Former Buffalo coach Marv Levy coached the Bills through the 1997 season at the age of 72. Nearly a decade later, Levy returned to the organization as general manager from 2006-07 while in his 80s. At the time of his GM stint, Bill Belichick fielded questions about Levy's longevity, and the Patriots coach famously responded by saying he had no interest in coaching into his 70s.
Fast-forward 15 years and here's Belichick at the age of 69 and still going strong. Few of his quotes have enjoyed the staying power as his thoughts on Levy have, but it'd be safe to say that a lot has changed in the coach's life since he uttered those words.
For starters, Belichick's boys Stephen and Brian now join him on the Patriots staff. Stephen handles the outside linebackers while Brian takes care of the safeties. Belichick's daughter Amanda is also the lacrosse coach at Holy Cross, so it's safe to say the Belichick children are set on their future paths.
So, it's understandable if Belichick now feels much differently about his future in coaching than he did back in 2006. Last week, New England's assistant coaches met with the media for the first time in 2021, and Brian Belichick was asked about his father's commitment to continue in a profession he has dominated for decades.
"Certainly not," he said when asked if he'd noticed any let up in his father's game. "He's all over it. No, I definitely haven't seen any let up. He's as committed to this team as anyone in the organization, and that's why he's such a great leader to follow at the head of it. We all know he sets the standard that we all try to live up to.
"And he has a high standard, for himself and for everyone on the team, players and coaches. But the standard he has for himself is what sets everyone else to try to follow it, and it's been the same ever since I've known him. It's the same this year."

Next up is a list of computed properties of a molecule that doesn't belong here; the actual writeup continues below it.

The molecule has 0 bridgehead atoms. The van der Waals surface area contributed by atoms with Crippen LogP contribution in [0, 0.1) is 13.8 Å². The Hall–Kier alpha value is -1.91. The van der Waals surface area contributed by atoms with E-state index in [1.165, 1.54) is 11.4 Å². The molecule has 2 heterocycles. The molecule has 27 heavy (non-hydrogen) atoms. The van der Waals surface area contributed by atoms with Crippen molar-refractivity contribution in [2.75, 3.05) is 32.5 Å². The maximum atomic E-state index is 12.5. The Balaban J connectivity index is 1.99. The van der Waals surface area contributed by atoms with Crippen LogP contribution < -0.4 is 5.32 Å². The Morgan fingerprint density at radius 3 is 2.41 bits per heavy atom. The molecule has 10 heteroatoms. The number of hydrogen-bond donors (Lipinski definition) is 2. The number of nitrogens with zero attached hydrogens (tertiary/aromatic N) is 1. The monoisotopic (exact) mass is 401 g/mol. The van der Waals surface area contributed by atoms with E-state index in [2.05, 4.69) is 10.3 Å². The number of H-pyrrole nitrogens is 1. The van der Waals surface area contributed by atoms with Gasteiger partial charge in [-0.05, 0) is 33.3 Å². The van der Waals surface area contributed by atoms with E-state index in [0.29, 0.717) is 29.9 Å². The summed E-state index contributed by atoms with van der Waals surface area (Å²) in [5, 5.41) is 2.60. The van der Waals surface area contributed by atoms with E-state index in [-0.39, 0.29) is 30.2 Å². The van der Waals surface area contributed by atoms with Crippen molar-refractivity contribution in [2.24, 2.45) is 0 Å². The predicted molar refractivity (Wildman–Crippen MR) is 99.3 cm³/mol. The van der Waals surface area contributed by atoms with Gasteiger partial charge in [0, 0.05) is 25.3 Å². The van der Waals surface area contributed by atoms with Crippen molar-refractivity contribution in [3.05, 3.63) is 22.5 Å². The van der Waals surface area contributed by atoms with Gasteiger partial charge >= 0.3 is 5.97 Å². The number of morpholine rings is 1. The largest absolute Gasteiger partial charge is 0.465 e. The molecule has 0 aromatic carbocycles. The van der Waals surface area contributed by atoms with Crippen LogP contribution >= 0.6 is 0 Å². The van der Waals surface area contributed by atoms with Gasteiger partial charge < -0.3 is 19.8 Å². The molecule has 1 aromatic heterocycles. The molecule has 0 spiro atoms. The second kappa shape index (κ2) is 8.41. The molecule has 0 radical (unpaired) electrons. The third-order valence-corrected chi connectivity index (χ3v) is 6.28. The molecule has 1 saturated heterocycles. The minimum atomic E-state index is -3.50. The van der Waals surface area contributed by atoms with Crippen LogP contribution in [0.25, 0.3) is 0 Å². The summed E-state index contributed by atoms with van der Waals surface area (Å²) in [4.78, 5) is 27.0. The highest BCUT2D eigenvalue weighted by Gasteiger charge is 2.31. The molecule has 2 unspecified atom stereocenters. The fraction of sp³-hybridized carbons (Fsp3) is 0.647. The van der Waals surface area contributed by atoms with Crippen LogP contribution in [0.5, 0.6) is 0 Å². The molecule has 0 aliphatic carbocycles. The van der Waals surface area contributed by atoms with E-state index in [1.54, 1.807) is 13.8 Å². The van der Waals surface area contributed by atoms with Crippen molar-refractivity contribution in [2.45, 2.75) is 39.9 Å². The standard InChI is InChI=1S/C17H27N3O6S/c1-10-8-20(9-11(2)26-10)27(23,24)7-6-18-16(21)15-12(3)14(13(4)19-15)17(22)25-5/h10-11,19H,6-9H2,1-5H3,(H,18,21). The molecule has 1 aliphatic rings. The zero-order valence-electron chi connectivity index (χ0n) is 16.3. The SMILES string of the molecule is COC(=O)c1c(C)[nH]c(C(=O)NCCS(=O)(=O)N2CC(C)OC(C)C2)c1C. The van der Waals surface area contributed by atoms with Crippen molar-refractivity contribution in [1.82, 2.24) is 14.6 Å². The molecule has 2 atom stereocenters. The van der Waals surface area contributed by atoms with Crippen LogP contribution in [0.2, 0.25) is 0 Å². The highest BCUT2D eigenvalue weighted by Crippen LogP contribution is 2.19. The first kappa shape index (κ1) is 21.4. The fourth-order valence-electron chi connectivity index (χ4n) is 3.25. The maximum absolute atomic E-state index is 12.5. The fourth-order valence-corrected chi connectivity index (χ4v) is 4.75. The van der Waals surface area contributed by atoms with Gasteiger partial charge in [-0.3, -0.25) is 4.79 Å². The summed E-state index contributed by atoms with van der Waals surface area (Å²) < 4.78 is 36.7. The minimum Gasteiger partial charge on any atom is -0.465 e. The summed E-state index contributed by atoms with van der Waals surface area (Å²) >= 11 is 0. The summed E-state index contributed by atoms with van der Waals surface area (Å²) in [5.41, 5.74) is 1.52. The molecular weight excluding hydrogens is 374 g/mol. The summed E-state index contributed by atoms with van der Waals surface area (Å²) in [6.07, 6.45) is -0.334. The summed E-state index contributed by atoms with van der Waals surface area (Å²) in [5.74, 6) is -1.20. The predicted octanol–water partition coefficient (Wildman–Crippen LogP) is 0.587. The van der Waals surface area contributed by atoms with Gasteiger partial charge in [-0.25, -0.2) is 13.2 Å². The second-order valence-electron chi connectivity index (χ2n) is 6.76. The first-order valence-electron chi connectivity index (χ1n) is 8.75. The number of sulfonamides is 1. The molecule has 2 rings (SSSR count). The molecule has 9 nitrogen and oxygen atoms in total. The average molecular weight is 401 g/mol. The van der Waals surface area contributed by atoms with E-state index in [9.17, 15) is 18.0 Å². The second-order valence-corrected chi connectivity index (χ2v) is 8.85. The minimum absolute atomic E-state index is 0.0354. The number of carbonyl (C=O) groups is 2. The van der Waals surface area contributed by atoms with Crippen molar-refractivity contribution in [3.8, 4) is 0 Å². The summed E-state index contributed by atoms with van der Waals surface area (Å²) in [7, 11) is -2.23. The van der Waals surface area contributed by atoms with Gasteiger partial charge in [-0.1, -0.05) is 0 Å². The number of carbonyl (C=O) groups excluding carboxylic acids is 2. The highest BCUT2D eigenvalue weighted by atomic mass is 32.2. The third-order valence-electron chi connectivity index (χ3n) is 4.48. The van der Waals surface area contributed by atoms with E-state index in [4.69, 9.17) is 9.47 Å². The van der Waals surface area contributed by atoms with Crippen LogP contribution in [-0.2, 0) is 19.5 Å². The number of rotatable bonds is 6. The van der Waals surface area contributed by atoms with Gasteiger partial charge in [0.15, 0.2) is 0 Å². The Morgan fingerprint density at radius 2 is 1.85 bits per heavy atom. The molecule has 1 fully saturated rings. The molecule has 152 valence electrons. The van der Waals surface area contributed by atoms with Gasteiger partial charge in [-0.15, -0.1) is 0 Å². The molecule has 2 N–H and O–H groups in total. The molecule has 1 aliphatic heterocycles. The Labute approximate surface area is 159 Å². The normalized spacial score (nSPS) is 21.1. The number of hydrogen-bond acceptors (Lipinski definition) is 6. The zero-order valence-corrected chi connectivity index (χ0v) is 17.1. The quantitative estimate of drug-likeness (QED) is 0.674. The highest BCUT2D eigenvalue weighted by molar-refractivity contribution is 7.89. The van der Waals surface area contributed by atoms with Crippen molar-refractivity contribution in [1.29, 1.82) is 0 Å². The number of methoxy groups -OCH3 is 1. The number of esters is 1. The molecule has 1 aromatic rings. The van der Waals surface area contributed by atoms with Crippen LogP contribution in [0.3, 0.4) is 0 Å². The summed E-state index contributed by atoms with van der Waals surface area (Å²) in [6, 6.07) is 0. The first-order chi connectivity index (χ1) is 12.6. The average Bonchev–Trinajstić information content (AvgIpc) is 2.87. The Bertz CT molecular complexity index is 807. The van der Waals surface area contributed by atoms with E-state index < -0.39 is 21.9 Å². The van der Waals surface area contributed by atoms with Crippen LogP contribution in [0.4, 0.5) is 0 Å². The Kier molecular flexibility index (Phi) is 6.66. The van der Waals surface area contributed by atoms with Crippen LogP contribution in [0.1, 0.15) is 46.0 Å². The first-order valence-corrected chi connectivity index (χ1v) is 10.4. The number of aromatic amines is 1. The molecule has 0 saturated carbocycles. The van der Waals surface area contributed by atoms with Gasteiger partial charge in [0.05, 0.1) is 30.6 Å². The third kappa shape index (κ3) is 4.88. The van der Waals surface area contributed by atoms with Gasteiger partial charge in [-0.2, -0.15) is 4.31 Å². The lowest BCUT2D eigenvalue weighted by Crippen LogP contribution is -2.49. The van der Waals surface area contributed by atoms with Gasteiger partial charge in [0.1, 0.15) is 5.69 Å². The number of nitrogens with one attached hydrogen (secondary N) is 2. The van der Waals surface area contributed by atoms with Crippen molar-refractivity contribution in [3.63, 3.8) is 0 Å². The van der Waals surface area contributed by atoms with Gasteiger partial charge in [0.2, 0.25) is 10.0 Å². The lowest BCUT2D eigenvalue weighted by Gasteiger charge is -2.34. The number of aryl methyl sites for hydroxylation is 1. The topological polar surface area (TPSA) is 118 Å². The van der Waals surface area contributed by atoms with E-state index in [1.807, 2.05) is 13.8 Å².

Belichick is entering his 22nd season at the helm in Foxborough and is the longest tenured head coach in the league. Watching him on the field at OTAs the last two weeks there were no signs of change as Belichick continues to have a close eye on all aspects of the team, with his trademark whistle twirling ever-present as well.
Along those lines…
Belichick's continued enthusiasm and energy have done little to prevent rampant speculation about the Patriots possible succession plans. Robert and Jonathan Kraft will obviously have a major decision to make if and when Belichick does decide to stop twirling that whistle, and many have tried to predict how that will play out.
Over the years there has been much time spent discussing Josh McDaniels' chances of taking the reins, and more recently Matt Patricia's return to the organization in more of an advisory role has created another succession plan. Some have even wondered if Belichick is trying to set things up for his kids to one day take his place.
The bottom line is Belichick won't likely have much of a say in the whole process. The Krafts will need to figure out what course to take, and if they think McDaniels or Patricia or any other current member of the organization makes sense, then so be it. But make no mistake – when Belichick leaves whoever replaces him will be up to the Krafts.
Closing the Julio door